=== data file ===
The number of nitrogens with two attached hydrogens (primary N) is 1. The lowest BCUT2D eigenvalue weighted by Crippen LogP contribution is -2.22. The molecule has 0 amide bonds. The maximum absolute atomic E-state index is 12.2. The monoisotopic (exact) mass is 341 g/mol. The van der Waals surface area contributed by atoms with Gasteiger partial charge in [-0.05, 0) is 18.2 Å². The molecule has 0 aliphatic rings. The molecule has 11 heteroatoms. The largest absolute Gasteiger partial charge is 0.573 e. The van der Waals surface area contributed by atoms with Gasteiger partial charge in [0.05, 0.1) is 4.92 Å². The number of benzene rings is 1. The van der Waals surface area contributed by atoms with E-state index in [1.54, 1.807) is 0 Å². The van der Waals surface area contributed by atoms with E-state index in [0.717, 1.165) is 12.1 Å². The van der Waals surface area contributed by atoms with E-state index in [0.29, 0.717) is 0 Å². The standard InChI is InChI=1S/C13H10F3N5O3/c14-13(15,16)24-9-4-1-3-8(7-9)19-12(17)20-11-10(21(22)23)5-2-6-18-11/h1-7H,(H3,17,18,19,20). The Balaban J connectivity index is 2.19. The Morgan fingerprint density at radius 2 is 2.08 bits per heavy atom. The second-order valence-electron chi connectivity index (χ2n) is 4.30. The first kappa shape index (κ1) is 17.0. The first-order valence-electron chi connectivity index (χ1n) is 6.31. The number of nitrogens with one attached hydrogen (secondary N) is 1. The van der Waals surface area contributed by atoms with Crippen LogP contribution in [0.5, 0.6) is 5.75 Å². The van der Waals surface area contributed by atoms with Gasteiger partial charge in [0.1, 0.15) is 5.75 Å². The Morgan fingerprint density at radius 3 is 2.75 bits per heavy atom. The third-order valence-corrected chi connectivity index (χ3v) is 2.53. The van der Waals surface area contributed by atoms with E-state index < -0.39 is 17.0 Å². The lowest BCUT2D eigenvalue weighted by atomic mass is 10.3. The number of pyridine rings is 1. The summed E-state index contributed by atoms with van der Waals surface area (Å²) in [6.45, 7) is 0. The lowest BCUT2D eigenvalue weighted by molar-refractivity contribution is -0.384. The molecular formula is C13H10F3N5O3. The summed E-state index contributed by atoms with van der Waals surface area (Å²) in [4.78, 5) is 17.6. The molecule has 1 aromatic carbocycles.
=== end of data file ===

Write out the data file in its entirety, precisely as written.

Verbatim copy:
The number of nitrogens with two attached hydrogens (primary N) is 1. The lowest BCUT2D eigenvalue weighted by Crippen LogP contribution is -2.22. The molecule has 0 amide bonds. The maximum absolute atomic E-state index is 12.2. The monoisotopic (exact) mass is 341 g/mol. The van der Waals surface area contributed by atoms with Gasteiger partial charge in [-0.05, 0) is 18.2 Å². The molecule has 0 aliphatic rings. The molecule has 11 heteroatoms. The largest absolute Gasteiger partial charge is 0.573 e. The van der Waals surface area contributed by atoms with Gasteiger partial charge in [0.05, 0.1) is 4.92 Å². The number of benzene rings is 1. The van der Waals surface area contributed by atoms with E-state index in [1.54, 1.807) is 0 Å². The van der Waals surface area contributed by atoms with E-state index in [0.717, 1.165) is 12.1 Å². The van der Waals surface area contributed by atoms with E-state index in [0.29, 0.717) is 0 Å². The standard InChI is InChI=1S/C13H10F3N5O3/c14-13(15,16)24-9-4-1-3-8(7-9)19-12(17)20-11-10(21(22)23)5-2-6-18-11/h1-7H,(H3,17,18,19,20). The Balaban J connectivity index is 2.19. The Morgan fingerprint density at radius 2 is 2.08 bits per heavy atom. The second-order valence-electron chi connectivity index (χ2n) is 4.30. The first kappa shape index (κ1) is 17.0. The first-order valence-electron chi connectivity index (χ1n) is 6.31. The number of nitrogens with one attached hydrogen (secondary N) is 1. The van der Waals surface area contributed by atoms with Crippen LogP contribution in [0.5, 0.6) is 5.75 Å². The van der Waals surface area contributed by atoms with Gasteiger partial charge in [0.1, 0.15) is 5.75 Å². The Morgan fingerprint density at radius 3 is 2.75 bits per heavy atom. The third-order valence-corrected chi connectivity index (χ3v) is 2.53. The van der Waals surface area contributed by atoms with E-state index < -0.39 is 17.0 Å². The lowest BCUT2D eigenvalue weighted by atomic mass is 10.3. The number of pyridine rings is 1. The summed E-state index contributed by atoms with van der Waals surface area (Å²) in [6.45, 7) is 0. The lowest BCUT2D eigenvalue weighted by molar-refractivity contribution is -0.384. The molecular formula is C13H10F3N5O3. The summed E-state index contributed by atoms with van der Waals surface area (Å²) in [4.78, 5) is 17.6. The molecule has 1 aromatic carbocycles.